SketchUp Your Library
February 12, 2008 § 1 Comment
SketchUp (or should it be ScatsUp?) is a free 3D modeling tool from Google. I just had a bit o’ fun searching for 3D models housed in Google’s 3D Warehouse. Apparently, it’s pretty easy to use and there seem to be lots of good tutorials out there. And here are a couple of videos of SkethUp in action.
What can libraries do with SketchUp?
The obvious thing is to SketchUp your library. There’s already a collection of about 60 library buildings in the 3D Warehouse (see the Denver Public Library above). The Ubiquitous one posted about using SketchUp for library renovation planning, tinkering, modeling.
For academic libraries, Google announced yesterday that they are having their second International Model Your Campus Competition. Libraries may want to publicize this to their students. The library at NC State hosted a demo of their school’s entry.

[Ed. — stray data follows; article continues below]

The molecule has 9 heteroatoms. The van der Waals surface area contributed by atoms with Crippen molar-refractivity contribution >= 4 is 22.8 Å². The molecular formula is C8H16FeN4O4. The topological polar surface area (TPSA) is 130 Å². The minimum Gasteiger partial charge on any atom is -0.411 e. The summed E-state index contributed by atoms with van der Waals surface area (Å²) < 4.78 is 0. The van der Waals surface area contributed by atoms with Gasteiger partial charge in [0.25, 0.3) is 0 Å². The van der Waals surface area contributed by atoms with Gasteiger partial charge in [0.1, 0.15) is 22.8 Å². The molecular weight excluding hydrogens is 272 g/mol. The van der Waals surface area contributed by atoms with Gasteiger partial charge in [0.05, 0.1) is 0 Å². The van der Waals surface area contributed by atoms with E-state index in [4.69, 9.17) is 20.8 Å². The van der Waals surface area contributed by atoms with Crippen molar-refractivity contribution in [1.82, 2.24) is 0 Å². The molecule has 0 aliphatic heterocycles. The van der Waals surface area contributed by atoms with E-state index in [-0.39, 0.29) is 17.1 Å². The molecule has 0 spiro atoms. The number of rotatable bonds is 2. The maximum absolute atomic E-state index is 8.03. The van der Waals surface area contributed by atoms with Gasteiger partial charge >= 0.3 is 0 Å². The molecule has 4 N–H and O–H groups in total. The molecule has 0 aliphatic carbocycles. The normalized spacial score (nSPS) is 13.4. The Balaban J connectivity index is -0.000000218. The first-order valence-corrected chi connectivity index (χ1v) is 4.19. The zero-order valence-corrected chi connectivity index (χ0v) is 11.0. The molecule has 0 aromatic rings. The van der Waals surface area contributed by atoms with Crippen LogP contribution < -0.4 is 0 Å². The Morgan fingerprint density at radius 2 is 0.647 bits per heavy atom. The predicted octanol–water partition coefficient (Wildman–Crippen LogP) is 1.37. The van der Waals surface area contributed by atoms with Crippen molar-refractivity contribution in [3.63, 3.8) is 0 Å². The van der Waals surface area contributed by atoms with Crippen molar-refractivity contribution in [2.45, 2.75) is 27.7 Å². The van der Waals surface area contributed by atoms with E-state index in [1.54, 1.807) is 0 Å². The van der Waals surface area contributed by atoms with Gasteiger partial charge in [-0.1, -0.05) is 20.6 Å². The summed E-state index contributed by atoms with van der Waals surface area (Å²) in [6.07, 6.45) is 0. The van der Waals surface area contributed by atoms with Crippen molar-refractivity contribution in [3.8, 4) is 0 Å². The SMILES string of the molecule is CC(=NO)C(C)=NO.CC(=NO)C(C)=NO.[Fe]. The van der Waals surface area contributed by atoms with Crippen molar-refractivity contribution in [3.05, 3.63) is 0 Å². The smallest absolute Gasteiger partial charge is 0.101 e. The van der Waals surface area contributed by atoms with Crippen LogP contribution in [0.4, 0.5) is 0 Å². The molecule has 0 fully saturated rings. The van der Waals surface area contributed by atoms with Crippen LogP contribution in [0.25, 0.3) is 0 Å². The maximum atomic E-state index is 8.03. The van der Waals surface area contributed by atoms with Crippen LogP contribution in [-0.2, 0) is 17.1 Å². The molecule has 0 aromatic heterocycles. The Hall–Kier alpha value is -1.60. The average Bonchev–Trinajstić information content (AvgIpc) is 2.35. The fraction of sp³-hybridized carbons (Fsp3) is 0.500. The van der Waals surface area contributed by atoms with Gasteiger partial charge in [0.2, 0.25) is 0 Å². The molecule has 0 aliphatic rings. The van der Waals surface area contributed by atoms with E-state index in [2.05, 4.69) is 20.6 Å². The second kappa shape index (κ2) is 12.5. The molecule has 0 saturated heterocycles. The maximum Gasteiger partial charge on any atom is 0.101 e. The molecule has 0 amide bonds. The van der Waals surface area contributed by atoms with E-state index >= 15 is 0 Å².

The Google Lat Long blog posted about a small town in Tennessee called McMinnville (even the name sounds small) that is embarking on a collaborative effort to create a 3D model of their town. Why? Because: “many towns are faced with the challenge of balancing the need for growth with historic preservation, while seeking more effective ways to engage the community in a dialogue. The introduction of realistic yet virtual representations of towns could help facilitate solving these issues.” Any library interested in facilitating community dialogue may want to investigate potential uses for SketchUp.
While all of this may seem a bit um fluffy… Tim O’Reilly has a smart post on the (future) importance of all this “augmented reality:”
It seems to me to be a really important long-term play in the mapping space. After all, so much of the built world we interact with isn’t represented at all on the maps we use. An address on the 37th floor of a building looks just the same to our mapping system as one on the first floor. But does it need to be that way? Not in a future where we’ve populated our maps (at first perhaps Google Earth, but eventually web-based maps as well) with additional layers representing the human-built world.